The Health Insurance Portability and Accountability Act, or HIPAA, was passed by Congress in 1996 and was intended to improve health care efficiency by standardizing electronic data exchange and protect the privacy of patient records.
Since 2010, as part of national health care reform, there has been increased urgency in transitioning to digital versions of patients’ paper charts called electronic health records, or EHRs.
EHRs can contain a patient’s medical history, diagnoses, medications, treatment plans, immunization dates, test results and more. But they’re not just a replacement for paper charts.
Part of what makes EHRs so powerful is that they also allow doctors and other care providers to access evidence-based tools that can be used to make decisions about a patient’s care in real time.
Another key advantage of EHRs is convenience. Health information can be created and securely managed digitally by authorized providers and shared with other providers at other locations.
This helps cut down on the number of forms patients must fill out and can eliminate the need for duplicate testing, as well as promote legible, complete medical documentation for streamlined coding and billing.
With all this information available to be shared with the touch of a button, precautions must be taken to ensure the privacy of the patient. As EHRs continue to evolve, so must our regulation of them.
The HIPAA law’s privacy standards strive to give patients rights over their health information, and set boundaries on who can receive a patient’s personal health information. Those who must follow the law include healthcare providers such as hospitals, doctors and nurses, pharmacies, insurance companies, and government programs such as Medicare and Medicaid.
The law limits the use of patient information by health care providers to specific purposes. Patient information can only be shared if it is necessary to coordinate treatment, pay providers for patient care, protect public health, assist police in criminal investigations, or assist family, relatives or friends responsible for care or paying medical bills – unless the patient objects.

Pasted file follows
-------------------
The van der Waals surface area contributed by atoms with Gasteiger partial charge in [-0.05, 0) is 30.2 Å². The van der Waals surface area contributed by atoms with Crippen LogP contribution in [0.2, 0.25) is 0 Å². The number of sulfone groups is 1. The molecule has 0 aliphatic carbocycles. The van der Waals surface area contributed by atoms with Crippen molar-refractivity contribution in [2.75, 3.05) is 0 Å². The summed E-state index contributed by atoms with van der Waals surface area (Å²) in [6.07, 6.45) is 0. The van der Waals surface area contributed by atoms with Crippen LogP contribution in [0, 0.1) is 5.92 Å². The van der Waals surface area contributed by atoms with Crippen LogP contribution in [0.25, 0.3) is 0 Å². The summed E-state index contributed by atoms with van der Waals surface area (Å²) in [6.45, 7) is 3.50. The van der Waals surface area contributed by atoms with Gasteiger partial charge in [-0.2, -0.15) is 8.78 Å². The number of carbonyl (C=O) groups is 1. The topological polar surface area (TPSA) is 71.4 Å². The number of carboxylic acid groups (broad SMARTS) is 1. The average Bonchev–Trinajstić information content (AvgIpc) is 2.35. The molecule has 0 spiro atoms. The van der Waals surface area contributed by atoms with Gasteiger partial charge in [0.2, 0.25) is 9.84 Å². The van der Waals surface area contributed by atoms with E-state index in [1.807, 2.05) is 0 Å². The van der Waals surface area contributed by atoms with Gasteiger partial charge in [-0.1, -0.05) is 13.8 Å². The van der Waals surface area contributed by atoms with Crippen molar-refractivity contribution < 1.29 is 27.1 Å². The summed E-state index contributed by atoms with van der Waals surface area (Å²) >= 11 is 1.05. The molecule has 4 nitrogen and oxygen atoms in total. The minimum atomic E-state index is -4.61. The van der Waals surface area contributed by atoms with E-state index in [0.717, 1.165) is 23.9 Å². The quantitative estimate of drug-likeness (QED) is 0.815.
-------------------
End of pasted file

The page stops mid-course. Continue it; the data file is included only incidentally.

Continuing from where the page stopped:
HIPAA also requires healthcare providers to inform patients how they may use and share their health information, and grants certain rights to patients regarding their health information, such as receiving copies of their health records upon request and being informed if their health information is being used or shared.
If you are ever concerned that your personal health information is being improperly used or shared, you have the right to file a complaint either with the federal government or your healthcare provider.
So while regulation may be seen merely as red tape in some industries; in health care, it provides a critical public protection.
This report, and other episodes, are available at KWBU.org.
Glenn Robinson is the President of Baylor Scott & White Medical Center – Hillcrest. He has over 30 years of experience in hospital and health care management, and currently serves on several Boards associated with the Texas Hospital Association and the American Hospital Association. In addition, Glenn is Past-Chair and an active member of the Greater Waco Chamber of Commerce, and serves on the Prosper Waco Board.
By Hannah Rigg
A neighborhood school. Each morning children are dropped off at the front entrance of Brook Avenue Elementary School and personally greeted by Brook Avenue staff as they make their way to their classrooms. Each afternoon, those same families are congregated outside of the school waiting to walk home with their children. This is what a neighborhood school looks like.
Brook Avenue is in the second year under the leadership of Principal Sarah Pedrotti and Assistant Principal Jessica Torres. They are faced with the challenge of leading Brook Avenue out of the Improvement Required status as set by Texas Education Agency (TEA). You may have read recently that Brook Avenue is one of the five Waco ISD campuses that is at risk of closure at the end of the 2017-2018 school year. Although the threat of closure is one reality, excellence is the reality that Brook Avenue is living into. To ensure excellence, it will take the full dedication of this Waco community.
In the three full months that I have been working at Brook Avenue, I have experienced a transformed campus. Students are provided with opportunities to improve their reading skills through CIS groups, Kids Hope USA mentors, and literacy groups with staff. Students receive a book on their birthday.
When students miss class, they miss instruction time with their teacher and classroom engagement. We need our students in the classroom actively engaging in the work they are completing to ensure increased test scores. At Brook Avenue, attendance is rewarded at each six-week period in order to encourage students to come to school consistently.